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Vettel's passionate outburst on why Monza must stay on F1 calendar

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Vettel's passionate outburst on why Monza must stay on F1 calendar
Sep 6, 2015, 6:03 PM

Sebastian Vettel has led a chorus of drivers' voices in urging F1 commercial rights holder Bernie Ecclestone and majority owner CVC Capital Partner...

Sebastian Vettel has led a chorus of drivers' voices in urging F1 commercial rights holder Bernie Ecclestone and majority owner CVC Capital Partners to ensure that the Italian Grand Prix at Monza remains on the F1 calendar.

As has happened with other venues, particularly in Europe, Ecclestone has threatened to cut the race from the calendar if the promoters do not come up with an increased hosting fee to retain the race after 2016. Paddock sources suggest that the asking price is in excess of €20m per year, aligned with other European venues, but less than some long haul venues pay.

But speaking moments after he finished second in the Italian Grand Prix and after a weekend of experiencing first hand what F1 means to the Italian fans from a Ferrari driver's perspective, three time Monza winner Vettel made an outburst that is likely to reach Ecclestone's ears very quickly.

Italian GP podium

"The emotions on the podium are incredible," Vettel said. "If we take this away from the calendar for any shitty money reasons I think you are basically ripping our hearts out. We are here, we are racing and this makes it so much more worthwhile. It’s what we’re here for.

"You stand on the grid, you look to the left, you look to the right, people are just happy to be part of it and it makes our day. So, simple as that. It’s incredible."

He was backed up by another three-time Monza winner Lewis Hamilton, albeit more tactfully, and by Felipe Massa,

"This is one of the best tracks in the world," said Hamilton. "This has to stay here for moral reasons. All those fans out there who come every single year. Are you going to take this Grand Prix away from us and put on another one, that would not have the same feeling, or would not have the special impact?

So we definitely have to keep this."

Massa, who finished on the podium for the second year in succession, agreed,

"I don’t think they can take it out. The history of Formula One, this is history here, here is part of what is Formula One... everything that Formula One grows is a lot thanks to these races as well, to these people. We race for the people and when you see the podium with a lot of people like that and they’re screaming and crying, I don’t think we can lose that.

"This is part of our blood and we cannot lose this type of race. I really like to go to new countries, we go to amazing countries, countries that I even didn’t know what they meant before and then I love to go there and I’m really in favour to go there but you cannot lose something which is inside the blood as well."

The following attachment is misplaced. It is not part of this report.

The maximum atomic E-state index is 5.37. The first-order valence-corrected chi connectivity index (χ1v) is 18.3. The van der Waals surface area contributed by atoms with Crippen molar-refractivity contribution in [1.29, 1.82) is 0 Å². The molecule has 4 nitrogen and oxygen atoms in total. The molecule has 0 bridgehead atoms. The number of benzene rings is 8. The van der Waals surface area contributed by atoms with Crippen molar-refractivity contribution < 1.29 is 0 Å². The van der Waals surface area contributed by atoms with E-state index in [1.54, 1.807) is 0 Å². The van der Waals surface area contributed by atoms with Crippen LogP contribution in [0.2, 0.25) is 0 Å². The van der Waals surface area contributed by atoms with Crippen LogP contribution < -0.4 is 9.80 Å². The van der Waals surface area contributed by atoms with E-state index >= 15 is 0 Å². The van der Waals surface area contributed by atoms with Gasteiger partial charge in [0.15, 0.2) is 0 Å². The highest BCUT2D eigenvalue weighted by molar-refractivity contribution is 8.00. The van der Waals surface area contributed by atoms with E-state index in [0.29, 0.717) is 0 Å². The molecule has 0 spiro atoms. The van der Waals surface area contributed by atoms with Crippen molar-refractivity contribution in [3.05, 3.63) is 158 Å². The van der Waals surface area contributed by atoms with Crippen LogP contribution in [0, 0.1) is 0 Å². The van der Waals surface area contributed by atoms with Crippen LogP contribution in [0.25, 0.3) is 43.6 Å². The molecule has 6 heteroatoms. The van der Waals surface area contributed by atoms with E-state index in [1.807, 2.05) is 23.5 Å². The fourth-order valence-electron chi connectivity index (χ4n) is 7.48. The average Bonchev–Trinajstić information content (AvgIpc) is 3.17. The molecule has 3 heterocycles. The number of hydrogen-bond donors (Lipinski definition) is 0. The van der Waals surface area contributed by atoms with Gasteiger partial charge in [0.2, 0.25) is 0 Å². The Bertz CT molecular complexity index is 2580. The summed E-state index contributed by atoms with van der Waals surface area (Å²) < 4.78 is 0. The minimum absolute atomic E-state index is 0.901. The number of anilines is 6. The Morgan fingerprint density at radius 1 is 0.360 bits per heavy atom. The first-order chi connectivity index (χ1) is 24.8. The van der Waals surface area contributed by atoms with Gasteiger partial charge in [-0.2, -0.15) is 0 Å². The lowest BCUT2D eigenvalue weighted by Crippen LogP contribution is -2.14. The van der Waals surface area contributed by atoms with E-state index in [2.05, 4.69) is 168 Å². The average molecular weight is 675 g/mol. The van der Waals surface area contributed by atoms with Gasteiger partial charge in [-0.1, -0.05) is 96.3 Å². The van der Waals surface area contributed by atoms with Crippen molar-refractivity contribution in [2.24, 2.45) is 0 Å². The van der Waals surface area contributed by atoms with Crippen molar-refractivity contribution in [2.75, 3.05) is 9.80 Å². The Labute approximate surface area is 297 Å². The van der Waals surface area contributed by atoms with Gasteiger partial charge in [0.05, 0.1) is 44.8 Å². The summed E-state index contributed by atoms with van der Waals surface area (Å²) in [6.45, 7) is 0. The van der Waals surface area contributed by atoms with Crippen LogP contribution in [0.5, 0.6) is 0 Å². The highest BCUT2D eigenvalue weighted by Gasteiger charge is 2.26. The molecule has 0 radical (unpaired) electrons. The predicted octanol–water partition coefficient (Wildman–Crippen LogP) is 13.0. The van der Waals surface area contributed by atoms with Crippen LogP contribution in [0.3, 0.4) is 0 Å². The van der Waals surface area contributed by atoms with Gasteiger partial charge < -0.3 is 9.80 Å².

Sebastian Vettel, Italian GP

Earlier FIAT and Ferrari boss Sergio Marchionne had said that the race must stay as part of F1, but indicated that he would not be happy for Ferrari to be dragged into it, as Mercedes were with trying to rescue the German Grand Prix at Nurburgring this year,

"No-one should cast any doubt on Monza, " said Marchionne. "Ecclestone knows exactly how important it is. I hope we will not have a repeat of what happened in Germany, with Mercedes unable to help retain the Grand Prix."

Ecclestone has cast serious doubt on the race's future this weekend, saying that the promoters are well out on their valuation of the race. Italian prime minister Matteo Renzi visited Ecclestone in his motorhome at the track today and has indicated that he wants the race to continue, but this is not a nationally-funded event like some in the Middle East and emerging markets.

What is curious and has not been explained is why F1 values longevity and history when it comes to teams but not when it comes to circuits.

Ferrari's unbroken history in the sport, going back to 1950 contributes to it receiving a bonus fund of $100 million per season, while McLaren receives $34m and Williams $10m (as they were in a weak negotiating position when the contracts to 2020 were drawn up).

Yet there is no similar recognition for the historic contribution of Grands Prix; the Italian race is the only one - apart from the British - to host a race every year since F1 began in 1950.

One is a competitor, the other a venue, but as today's podium and the general spectacle all weekend demonstrated, Monza brings unique personality to F1, like Monaco, Singapore and a handful of other venues. One could argue that it does more for F1 than F1 does for the Monza region.

Vettel's words are provocative as far as Ecclestone is concerned, but the basic message is one that is echoed by more or less very professional working in the sport and many fans in Italy and around the world.

If F1 values its history it has to find a way to retain this Grand Prix. It would be losing not only part of its historic spine, but also its soul if the Italian Grand Prix was lost.

What do you think? Does a venue's history matter to F1 overall, or should all venues be treated the same? Leave your comments below
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